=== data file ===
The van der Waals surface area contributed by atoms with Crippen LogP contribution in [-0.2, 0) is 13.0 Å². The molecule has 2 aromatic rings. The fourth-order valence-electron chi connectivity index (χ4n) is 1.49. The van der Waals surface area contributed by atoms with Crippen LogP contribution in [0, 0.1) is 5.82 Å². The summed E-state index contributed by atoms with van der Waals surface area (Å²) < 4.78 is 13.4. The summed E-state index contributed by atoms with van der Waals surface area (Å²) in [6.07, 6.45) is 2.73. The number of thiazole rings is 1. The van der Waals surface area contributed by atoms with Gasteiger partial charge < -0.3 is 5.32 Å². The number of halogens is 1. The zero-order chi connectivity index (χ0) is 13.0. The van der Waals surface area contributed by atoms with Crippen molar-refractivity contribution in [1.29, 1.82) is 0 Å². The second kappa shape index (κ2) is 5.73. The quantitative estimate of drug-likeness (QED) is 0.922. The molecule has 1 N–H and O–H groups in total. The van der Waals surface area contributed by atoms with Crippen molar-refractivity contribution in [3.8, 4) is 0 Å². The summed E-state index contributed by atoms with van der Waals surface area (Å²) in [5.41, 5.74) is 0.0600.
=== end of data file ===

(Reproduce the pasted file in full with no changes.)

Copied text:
The van der Waals surface area contributed by atoms with Crippen LogP contribution in [-0.2, 0) is 13.0 Å². The molecule has 2 aromatic rings. The fourth-order valence-electron chi connectivity index (χ4n) is 1.49. The van der Waals surface area contributed by atoms with Crippen LogP contribution in [0, 0.1) is 5.82 Å². The summed E-state index contributed by atoms with van der Waals surface area (Å²) < 4.78 is 13.4. The summed E-state index contributed by atoms with van der Waals surface area (Å²) in [6.07, 6.45) is 2.73. The number of thiazole rings is 1. The van der Waals surface area contributed by atoms with Gasteiger partial charge < -0.3 is 5.32 Å². The number of halogens is 1. The zero-order chi connectivity index (χ0) is 13.0. The van der Waals surface area contributed by atoms with Crippen molar-refractivity contribution in [1.29, 1.82) is 0 Å². The second kappa shape index (κ2) is 5.73. The quantitative estimate of drug-likeness (QED) is 0.922. The molecule has 1 N–H and O–H groups in total. The van der Waals surface area contributed by atoms with Crippen molar-refractivity contribution in [3.8, 4) is 0 Å². The summed E-state index contributed by atoms with van der Waals surface area (Å²) in [5.41, 5.74) is 0.0600.